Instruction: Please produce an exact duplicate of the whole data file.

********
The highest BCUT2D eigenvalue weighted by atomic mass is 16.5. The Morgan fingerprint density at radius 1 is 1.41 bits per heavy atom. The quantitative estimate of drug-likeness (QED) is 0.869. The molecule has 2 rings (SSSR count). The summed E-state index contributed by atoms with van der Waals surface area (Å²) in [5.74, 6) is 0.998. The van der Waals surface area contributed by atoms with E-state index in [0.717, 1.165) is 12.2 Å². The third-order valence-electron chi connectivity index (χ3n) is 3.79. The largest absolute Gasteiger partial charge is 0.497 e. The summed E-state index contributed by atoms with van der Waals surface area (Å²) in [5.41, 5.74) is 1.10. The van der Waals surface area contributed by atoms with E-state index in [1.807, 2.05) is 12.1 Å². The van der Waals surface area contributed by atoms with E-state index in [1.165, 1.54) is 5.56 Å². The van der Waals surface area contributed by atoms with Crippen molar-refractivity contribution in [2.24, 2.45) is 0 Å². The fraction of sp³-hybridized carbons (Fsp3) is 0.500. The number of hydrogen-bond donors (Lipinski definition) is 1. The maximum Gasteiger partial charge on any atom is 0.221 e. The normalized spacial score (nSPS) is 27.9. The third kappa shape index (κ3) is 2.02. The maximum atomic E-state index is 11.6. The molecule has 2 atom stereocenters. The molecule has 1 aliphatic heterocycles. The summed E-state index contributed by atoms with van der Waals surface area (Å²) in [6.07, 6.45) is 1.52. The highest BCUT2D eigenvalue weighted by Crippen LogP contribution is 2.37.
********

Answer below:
The highest BCUT2D eigenvalue weighted by atomic mass is 16.5. The Morgan fingerprint density at radius 1 is 1.41 bits per heavy atom. The quantitative estimate of drug-likeness (QED) is 0.869. The molecule has 2 rings (SSSR count). The summed E-state index contributed by atoms with van der Waals surface area (Å²) in [5.74, 6) is 0.998. The van der Waals surface area contributed by atoms with E-state index in [0.717, 1.165) is 12.2 Å². The third-order valence-electron chi connectivity index (χ3n) is 3.79. The largest absolute Gasteiger partial charge is 0.497 e. The summed E-state index contributed by atoms with van der Waals surface area (Å²) in [5.41, 5.74) is 1.10. The van der Waals surface area contributed by atoms with E-state index in [1.807, 2.05) is 12.1 Å². The van der Waals surface area contributed by atoms with E-state index in [1.165, 1.54) is 5.56 Å². The van der Waals surface area contributed by atoms with Crippen molar-refractivity contribution in [2.24, 2.45) is 0 Å². The fraction of sp³-hybridized carbons (Fsp3) is 0.500. The number of hydrogen-bond donors (Lipinski definition) is 1. The maximum Gasteiger partial charge on any atom is 0.221 e. The normalized spacial score (nSPS) is 27.9. The third kappa shape index (κ3) is 2.02. The maximum atomic E-state index is 11.6. The molecule has 2 atom stereocenters. The molecule has 1 aliphatic heterocycles. The summed E-state index contributed by atoms with van der Waals surface area (Å²) in [6.07, 6.45) is 1.52. The highest BCUT2D eigenvalue weighted by Crippen LogP contribution is 2.37.